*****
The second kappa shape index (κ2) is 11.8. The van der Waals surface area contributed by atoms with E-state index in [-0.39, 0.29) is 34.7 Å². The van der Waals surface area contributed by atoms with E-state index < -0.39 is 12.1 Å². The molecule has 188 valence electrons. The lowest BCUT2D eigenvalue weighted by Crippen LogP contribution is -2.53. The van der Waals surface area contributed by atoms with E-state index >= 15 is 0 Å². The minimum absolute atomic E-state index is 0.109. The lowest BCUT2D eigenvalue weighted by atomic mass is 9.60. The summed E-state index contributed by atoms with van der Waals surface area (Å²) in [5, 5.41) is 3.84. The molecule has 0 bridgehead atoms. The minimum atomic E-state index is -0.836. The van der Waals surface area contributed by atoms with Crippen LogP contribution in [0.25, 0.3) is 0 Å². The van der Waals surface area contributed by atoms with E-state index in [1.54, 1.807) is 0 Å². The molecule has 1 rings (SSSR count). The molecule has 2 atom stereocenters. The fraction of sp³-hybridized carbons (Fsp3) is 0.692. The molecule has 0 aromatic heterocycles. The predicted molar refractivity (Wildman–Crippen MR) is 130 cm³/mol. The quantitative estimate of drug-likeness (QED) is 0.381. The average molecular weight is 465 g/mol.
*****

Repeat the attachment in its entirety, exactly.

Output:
The second kappa shape index (κ2) is 11.8. The van der Waals surface area contributed by atoms with E-state index in [-0.39, 0.29) is 34.7 Å². The van der Waals surface area contributed by atoms with E-state index < -0.39 is 12.1 Å². The molecule has 188 valence electrons. The lowest BCUT2D eigenvalue weighted by Crippen LogP contribution is -2.53. The van der Waals surface area contributed by atoms with E-state index >= 15 is 0 Å². The minimum absolute atomic E-state index is 0.109. The lowest BCUT2D eigenvalue weighted by atomic mass is 9.60. The summed E-state index contributed by atoms with van der Waals surface area (Å²) in [5, 5.41) is 3.84. The molecule has 0 bridgehead atoms. The minimum atomic E-state index is -0.836. The van der Waals surface area contributed by atoms with Crippen LogP contribution in [0.25, 0.3) is 0 Å². The van der Waals surface area contributed by atoms with E-state index in [1.54, 1.807) is 0 Å². The molecule has 1 rings (SSSR count). The molecule has 2 atom stereocenters. The fraction of sp³-hybridized carbons (Fsp3) is 0.692. The molecule has 0 aromatic heterocycles. The predicted molar refractivity (Wildman–Crippen MR) is 130 cm³/mol. The quantitative estimate of drug-likeness (QED) is 0.381. The average molecular weight is 465 g/mol.